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  • Writer's picturejoshuaine

Running Vermont. 200-on-100 (fkt)

Updated: Mar 4

Vermont was hit with heavy rainfall and flooding shortly after Shan's run. The damage was devastating and will take years to recover and rebuild. If you'd like to donate to those in need, you can do so here.

At the end of June 2023, I supported Shan as he ran the length of Vermont, setting a new fastest known time (fkt) for running Vermont 200 on 100: 3d 12h 3m. The temperatures were warm. It was muggy. It rained buckets at times. It was humid, humid, humid.

But he did it.

I was his support crew, with my mother keeping me company (the support crew also needs a support crew sometimes!). We met up with Shan throughout his day, sometimes by car and sometimes by bike. There was a big focus on hydration, especially on Day 1 when the temps reached the high 80s. Throughout the run, he fueled up on calorie-dense foods like eggs, pancakes, sandwiches, pizza, and a few sugary things. He sampled some Vermonty treats, too - apple cider donuts and a well-deserved (and much appreciated) maple ice cream milkshake.

His days started shortly after sunrise and finished with just enough time to shower and eat dinner before getting some sleep and doing it all over again. Route 100 is a charming Vermontesque road, taking tourists, cyclists, and runners past farms, churches, and ski resorts, through the woods, past waterfalls, and through the center of numerous little towns. The elevation is moderate, approximately 12,000 feet over 200 miles.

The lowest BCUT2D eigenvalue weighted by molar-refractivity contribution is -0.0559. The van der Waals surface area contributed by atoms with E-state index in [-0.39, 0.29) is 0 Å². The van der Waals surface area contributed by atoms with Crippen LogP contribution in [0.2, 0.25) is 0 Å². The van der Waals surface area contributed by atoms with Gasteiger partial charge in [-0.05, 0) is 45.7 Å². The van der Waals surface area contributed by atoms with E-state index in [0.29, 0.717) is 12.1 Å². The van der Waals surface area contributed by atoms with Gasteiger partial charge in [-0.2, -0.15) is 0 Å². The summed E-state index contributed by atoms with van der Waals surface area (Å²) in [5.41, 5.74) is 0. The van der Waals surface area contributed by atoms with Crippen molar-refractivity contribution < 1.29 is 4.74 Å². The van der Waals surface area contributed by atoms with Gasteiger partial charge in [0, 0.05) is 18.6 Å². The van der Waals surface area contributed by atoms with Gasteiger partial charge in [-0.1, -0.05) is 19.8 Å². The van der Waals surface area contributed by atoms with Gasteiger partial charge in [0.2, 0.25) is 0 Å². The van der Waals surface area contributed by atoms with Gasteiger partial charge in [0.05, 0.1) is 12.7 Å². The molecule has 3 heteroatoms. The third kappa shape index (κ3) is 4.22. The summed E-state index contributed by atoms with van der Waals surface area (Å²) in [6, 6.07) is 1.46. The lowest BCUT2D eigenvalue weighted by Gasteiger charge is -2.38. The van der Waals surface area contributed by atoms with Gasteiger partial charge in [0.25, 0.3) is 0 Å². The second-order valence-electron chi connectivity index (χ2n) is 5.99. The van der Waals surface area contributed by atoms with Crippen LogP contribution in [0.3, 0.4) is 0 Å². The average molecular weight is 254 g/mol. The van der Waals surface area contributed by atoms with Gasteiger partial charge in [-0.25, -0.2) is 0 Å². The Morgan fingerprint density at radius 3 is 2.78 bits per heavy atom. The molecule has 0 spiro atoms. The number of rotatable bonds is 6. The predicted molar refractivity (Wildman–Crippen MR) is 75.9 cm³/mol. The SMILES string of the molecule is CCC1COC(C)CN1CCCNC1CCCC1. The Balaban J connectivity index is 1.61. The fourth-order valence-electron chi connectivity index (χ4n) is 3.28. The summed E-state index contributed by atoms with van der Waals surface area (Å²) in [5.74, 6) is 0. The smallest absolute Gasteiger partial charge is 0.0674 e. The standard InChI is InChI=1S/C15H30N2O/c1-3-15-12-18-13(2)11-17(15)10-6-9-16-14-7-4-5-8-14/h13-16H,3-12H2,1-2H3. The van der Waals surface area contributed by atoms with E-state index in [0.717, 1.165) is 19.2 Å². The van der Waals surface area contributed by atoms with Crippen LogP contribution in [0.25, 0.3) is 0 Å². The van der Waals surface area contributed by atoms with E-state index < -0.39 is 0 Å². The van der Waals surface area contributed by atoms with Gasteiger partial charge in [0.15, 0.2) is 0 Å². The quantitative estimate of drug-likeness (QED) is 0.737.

There are a few notable hills as the route skirts past Killington, Mount Snow, and Okemo ski resorts. One climb worth mentioning is Terrible Mountain coming out of Ludlow. Shan hit this stretch 35 miles into Day 3. It was hot and humid, on the verge of rain. The road climbs more than 1100 feet over 3 miles. I had decided to ride the bike while my mother drove up ahead, so I was able to experience the climb alongside him. This is a very steep hill, that seems to go on forever - I was able to zoom down the other side, while poor Shan had to rely on weary legs. So when we saw a country store that sold maple milkshakes we grabbed one and delivered it to Shan, and he loved it.

Despite the heat, humidity, and hills, Shan was able to keep a good overall pace. And I have to say, there's nothing like crewing for him - seeing him start every morning, being greeted with a smile at (almost) every pit stop, and getting a quick kiss before he shuffles off again. I love it! He makes it look effortless.

There was a moment on the last day, with 15 miles to go, when I suddenly felt guilty for suggesting this run in the first place. Even if he made it look easy, I knew he was digging deep and really pushing himself. I told him that I would never suggest he do something like this again, but he responded, "I love your suggestions!" What a rock star.

And then, before we knew it, he was gliding through the last 5 miles. He finished strong in the middle of a downpour with thunder and lightning in the distance. It was epic. He smiled as my mom cheered and I screamed and jumped up and down.

This was the 25th state that Shan has run through, so we'll probably be doing this at least 25 more times. Speaking of - the ACA Pacific Coast Route which will include Washington, Oregon, and California, starts in less than 2 months!

Side note: I've biked through 20 states, so his goals are pretty much my goals, too. I guess it's a good thing we love doing things together. :)

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